Avvai TK Shanmugam

“Avvai” TK Shanmugam (1912-1973) was a legend in theatre. He and his three brothers, Sankaran, Muthuswami and Bhagavati were born to Seethai and TS Kannuswami Pillai, the father being a well known stage actor who specialised in women roles. At an early age, the brothers were apprenticed under Sankaradas Swamigal, the founding father of the concept of Boys Companies in which roles were essayed, as the name suggests, entirely by boys and young men. Having worked in his Madurai Tattuva Minalochani Bala Vidwat Sabha they also trained under Krishnaswami Pavalar (Bala Manohara Sabha) and Kandasami Mudaliar. In later years, they formed their own company, The Devi Bala Shanmukhananda Sabha.

The brothers, all fine actors, though Sankaran involved himself more with administration, were multifaceted and while Shanmugam and Bhagavati were better known for their acting and singing skills, Muthuswami also tried his hand at music direction when all four of them acted in one of the early talkies- Menaka (1935). The quartet was also known for its close associations with reformists such as Periyar, Anna and Jeevanandam. Inspired by this, they also added several reformist plays such as Kumastavin Penn, Kadarin Vetri and Desa Bhakti to their repertoire. The motto of their company, significantly was “Workers of the World, Unite!”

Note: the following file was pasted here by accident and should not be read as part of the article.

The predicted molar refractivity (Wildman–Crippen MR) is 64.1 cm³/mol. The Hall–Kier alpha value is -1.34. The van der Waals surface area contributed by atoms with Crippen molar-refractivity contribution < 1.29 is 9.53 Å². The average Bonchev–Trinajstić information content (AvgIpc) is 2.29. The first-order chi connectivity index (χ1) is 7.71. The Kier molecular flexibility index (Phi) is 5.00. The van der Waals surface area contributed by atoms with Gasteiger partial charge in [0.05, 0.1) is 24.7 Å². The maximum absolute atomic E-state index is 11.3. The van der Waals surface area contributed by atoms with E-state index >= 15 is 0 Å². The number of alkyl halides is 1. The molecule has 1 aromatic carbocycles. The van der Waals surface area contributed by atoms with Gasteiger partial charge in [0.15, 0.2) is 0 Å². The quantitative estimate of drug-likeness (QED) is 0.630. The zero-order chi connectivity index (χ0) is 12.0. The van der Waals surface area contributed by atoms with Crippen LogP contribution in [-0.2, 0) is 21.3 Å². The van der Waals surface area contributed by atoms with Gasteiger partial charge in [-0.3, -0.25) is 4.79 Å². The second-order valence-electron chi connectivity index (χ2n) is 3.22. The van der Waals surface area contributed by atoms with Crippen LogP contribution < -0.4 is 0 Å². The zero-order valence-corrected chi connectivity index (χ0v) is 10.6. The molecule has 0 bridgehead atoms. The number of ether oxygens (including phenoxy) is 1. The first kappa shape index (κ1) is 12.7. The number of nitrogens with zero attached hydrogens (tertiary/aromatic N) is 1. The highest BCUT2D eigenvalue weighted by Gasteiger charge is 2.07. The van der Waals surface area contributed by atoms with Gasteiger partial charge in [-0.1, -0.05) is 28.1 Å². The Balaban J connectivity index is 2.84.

Shanmugam, best known for his portrayal of Avvaiyar, the legendary poetess in Tamil, was also the founder of perhaps the only Tamil tabloid exclusively meant for the theatre fraternity. Beginning as a handwritten paper on 9/12/1934, Arivucchudar had stories, articles, politics, snippets, explanations for the Tirukkural and also letters to the editor. Circulated in Athur, Vriddhachalam and Panrutti, ten issues were brought out before it was stopped when Sankaran complained about it causing tensions among the theatre fraternity. It was revived in 1938 as a publication when Shanmugam, distressed at the high levels of ignorance in his fraternity founded Arivu Abhivrutti Sangam, a club based in Madurai where artistes could read magazines, be taught languages and also listen to speeches by several leaders.

Shanmugam became the head of the Actors Guild in 1950 and his services were utilised by organisations such as the Sangeet Natak Akademi, the Bharatiya Vidya Bhawan and by state level associations as well. Having acted in films, he received the best actor award in 1953. He also received the Padma Sri in 1971.

Though they performed in the city in early years, Shanmugam and his brothers permanently settled in Madras in 1948, where they were first tenants of the Harikatha exponent C Saraswathi Bai in Big Street, Triplicane. Later Shanmugam moved to Gopalapuram. In April 1972, he brought out the first part of his biography, titled Enadu Nadaga Vazhkai (Vanati Padippagam). This ends with the shift to Madras in 1948. He clearly intended to finish the work soon, but death intervened. The book is a must read for anyone interested in the Tamil theatre of the early and mid 20th century. Lloyds Road in Royapettah was renamed Avvai Shanmugam Road in his memory.His house still stands on this stretch, close to the Iswari Lending Library and is named Avvai Agam.

In the 1970s a small but exquisite theatre was built in the LLA Compound on Mount Road and named after Shanmugam. Today it is a storeroom for unwanted furniture. This being his birth centenary year, are we likely to see something happening?

An autographed photo of Avvai TK Shanmugam